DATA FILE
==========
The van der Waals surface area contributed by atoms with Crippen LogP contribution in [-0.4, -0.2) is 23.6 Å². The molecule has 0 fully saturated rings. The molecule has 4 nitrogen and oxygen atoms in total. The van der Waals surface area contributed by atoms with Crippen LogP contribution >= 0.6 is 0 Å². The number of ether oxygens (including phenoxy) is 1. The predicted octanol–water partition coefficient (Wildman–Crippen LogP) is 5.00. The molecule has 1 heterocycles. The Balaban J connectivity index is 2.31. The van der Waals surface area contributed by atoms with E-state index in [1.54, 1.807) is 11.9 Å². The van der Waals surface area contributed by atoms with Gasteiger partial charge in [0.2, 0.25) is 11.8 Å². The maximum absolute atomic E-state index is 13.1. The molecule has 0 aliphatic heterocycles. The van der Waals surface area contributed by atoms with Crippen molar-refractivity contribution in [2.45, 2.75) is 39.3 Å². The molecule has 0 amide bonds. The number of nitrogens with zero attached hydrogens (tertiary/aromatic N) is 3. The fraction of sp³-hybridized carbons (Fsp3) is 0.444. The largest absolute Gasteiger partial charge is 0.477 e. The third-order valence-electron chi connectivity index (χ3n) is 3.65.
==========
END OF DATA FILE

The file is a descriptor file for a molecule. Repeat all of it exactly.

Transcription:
The van der Waals surface area contributed by atoms with Crippen LogP contribution in [-0.4, -0.2) is 23.6 Å². The molecule has 0 fully saturated rings. The molecule has 4 nitrogen and oxygen atoms in total. The van der Waals surface area contributed by atoms with Crippen LogP contribution >= 0.6 is 0 Å². The number of ether oxygens (including phenoxy) is 1. The predicted octanol–water partition coefficient (Wildman–Crippen LogP) is 5.00. The molecule has 1 heterocycles. The Balaban J connectivity index is 2.31. The van der Waals surface area contributed by atoms with E-state index in [1.54, 1.807) is 11.9 Å². The van der Waals surface area contributed by atoms with Gasteiger partial charge in [0.2, 0.25) is 11.8 Å². The maximum absolute atomic E-state index is 13.1. The molecule has 0 aliphatic heterocycles. The van der Waals surface area contributed by atoms with Crippen molar-refractivity contribution in [2.45, 2.75) is 39.3 Å². The molecule has 0 amide bonds. The number of nitrogens with zero attached hydrogens (tertiary/aromatic N) is 3. The fraction of sp³-hybridized carbons (Fsp3) is 0.444. The largest absolute Gasteiger partial charge is 0.477 e. The third-order valence-electron chi connectivity index (χ3n) is 3.65.